SpaceX will launch NASA’s Double Asteroid Redirection Test (DART) spacecraft that will be deployed to crash into a binary asteroid system. It sounds like a plot from a science fiction film but the agency really will test asteroid deflection technology that could protect Earth against a potential asteroid impact. The first planetary defense test mission will provide NASA scientists with data to determine if their method to change an asteroid's orbital speed works. DART will intentionally crash into a small asteroid, called ‘Dimorphos’, mission leaders shared it is the size of a large football stadium. NASA will see how Dimorphos reacts when the refrigerator-size spacecraft crashes into it at a speed of 15,000 miles per hour. Dimorphos is orbiting a larger asteroid named ‘Didymos,' it's orbital speed is expected to be changed. Astronomers will measure the change with ground-based telescopes and radar.
DART is scheduled to liftoff from Vandenberg Space Force Base Launch Complex-4 in California on Tuesday, November 23 at 10:21 p.m. PST (Wednesday, November 24 at 1:21 a.m. EST). DART will arrive to the binary asteroid system in around one year. It will impact Dimorphos sometime between September 26, 2022 to October 2, 2022. The DART spacecraft is expected to be completely destroyed upon impact. DART is also carrying a small CubeSat by the Italian Space Agency called ‘LICIACube’, that will be released ten days before it impacts the asteroid. LICIACube is equipped to take photographs of the impact event and the crater to send views to astronomers on Earth – 11 million miles away. LICIACube is equipped with two cameras named after the Star Wars film franchise, LEIA is a high-resolution camera that will capture black and white photos of the asteroid surface upon impact. It can view in greyscale with to highlight the plumes and debris that may be created. The other camera, LUKE, is equipped with red-green-blue color filters that can capture images in a colorized spectrum to enable researchers to analyze the asteroid's terrain in more detail.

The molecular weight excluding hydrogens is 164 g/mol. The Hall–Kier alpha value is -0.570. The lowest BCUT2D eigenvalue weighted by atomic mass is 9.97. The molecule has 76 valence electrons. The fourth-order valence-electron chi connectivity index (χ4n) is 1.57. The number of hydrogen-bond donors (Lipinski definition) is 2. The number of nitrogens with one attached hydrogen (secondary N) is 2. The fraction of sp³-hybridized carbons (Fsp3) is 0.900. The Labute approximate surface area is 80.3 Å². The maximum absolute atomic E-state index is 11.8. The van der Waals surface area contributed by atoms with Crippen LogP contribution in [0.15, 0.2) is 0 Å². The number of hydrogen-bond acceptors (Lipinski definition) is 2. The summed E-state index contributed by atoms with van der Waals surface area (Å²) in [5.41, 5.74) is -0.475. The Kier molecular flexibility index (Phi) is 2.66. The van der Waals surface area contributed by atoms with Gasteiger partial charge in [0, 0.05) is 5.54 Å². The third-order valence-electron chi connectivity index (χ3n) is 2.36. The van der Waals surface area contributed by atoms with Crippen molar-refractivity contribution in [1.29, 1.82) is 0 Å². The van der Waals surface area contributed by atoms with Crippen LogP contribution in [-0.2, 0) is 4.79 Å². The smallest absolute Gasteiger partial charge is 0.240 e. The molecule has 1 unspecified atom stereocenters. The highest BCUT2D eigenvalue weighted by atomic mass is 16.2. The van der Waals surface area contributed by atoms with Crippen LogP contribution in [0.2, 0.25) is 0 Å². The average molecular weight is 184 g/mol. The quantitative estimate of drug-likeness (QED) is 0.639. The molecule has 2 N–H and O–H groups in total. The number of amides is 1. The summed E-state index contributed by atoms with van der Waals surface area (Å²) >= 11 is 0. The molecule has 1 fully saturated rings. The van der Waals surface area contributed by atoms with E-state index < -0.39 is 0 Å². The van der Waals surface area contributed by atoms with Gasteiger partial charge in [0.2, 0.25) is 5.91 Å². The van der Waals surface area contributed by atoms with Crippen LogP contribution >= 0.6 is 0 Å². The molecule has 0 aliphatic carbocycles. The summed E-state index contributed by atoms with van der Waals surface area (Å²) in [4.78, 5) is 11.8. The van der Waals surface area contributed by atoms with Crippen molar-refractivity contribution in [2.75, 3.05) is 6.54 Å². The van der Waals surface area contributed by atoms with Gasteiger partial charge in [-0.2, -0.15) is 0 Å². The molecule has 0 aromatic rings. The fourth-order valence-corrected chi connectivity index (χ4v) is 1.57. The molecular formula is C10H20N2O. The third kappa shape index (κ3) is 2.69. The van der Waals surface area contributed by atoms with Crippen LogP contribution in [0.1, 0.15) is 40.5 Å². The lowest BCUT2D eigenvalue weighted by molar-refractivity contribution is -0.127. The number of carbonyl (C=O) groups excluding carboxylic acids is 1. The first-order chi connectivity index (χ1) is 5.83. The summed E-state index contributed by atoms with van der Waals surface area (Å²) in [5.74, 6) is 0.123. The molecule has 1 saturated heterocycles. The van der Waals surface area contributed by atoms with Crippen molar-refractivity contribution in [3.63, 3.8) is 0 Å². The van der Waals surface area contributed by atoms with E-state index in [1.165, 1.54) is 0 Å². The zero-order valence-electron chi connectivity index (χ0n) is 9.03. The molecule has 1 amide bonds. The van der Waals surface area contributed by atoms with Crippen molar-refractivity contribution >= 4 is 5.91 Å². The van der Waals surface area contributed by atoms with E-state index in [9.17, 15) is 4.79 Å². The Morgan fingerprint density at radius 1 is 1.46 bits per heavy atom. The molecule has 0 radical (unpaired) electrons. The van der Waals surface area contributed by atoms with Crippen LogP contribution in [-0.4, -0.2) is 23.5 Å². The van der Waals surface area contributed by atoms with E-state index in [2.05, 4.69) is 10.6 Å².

NASA announced on Monday that the DART spacecraft was encapsulated atop SpaceX’s Falcon 9 rocket payload fairings. “Technicians with SpaceX installed the two halves of the fairing around the spacecraft over the course of two days, Nov. 16 and 17, inside the SpaceX Payload Processing Facility at Vandenberg Space Force Base in California,” agency representatives stated. “The payload fairing serves as a barrier to the harsh environment of the atmosphere during DART’s launch and ascent atop the SpaceX Falcon 9 rocket.” The Falcon 9 first-stage booster that will support this mission previously conducted two spaceflights.
“The encapsulation event is a significant milestone in DART’s launch process as it marks the last direct access to the spacecraft and completion of all major testing milestones prior to launch,” said Joan Misner, NASA’s Launch Service Program integration engineer. “The team has worked around the clock to ensure they wouldn’t miss a thing.” NASA also completed a Flight Readiness Review (FRR) at Vandenberg to ensure all is ready for flight. “The purpose of the FRR is to update the team on the status of the mission, close out actions from previous readiness reviews, and certify the readiness to proceed with initiation of final launch preparation activities,” they said. The U.S. Space Force 45th Weather Squadron forecasts favorable weather conditions for liftoff. –“Weather is 90% go for the DART launch on Nov. 23, with only a 10% of violation (POV) for winds with no other area of concern. POV for backup day is 0% with no area of concern,” representatives stated. Read more details about the DART mission in the previous TESMANIAN article: NASA’s DART Team Shares Details About The Upcoming SpaceX Launch That Will Crash A Spacecraft Into An Asteroid
WATCH IT LIVE! (Schedule is in Eastern Time)
Nov. 23, Tuesday
12 p.m. – NASA EDGE: Live DART Show
4 p.m. – NASA Science Live: We’re Crashing a Spacecraft into an Asteroid…on Purpose!
Nov. 24, Wednesday
12:30 a.m. – Coverage of the launch of the Double Asteroid Redirection Test from Vandenberg Space Force Base in California. (Launch scheduled at 1:21 a.m. EST)
Featured Image Source: NASA & SpaceX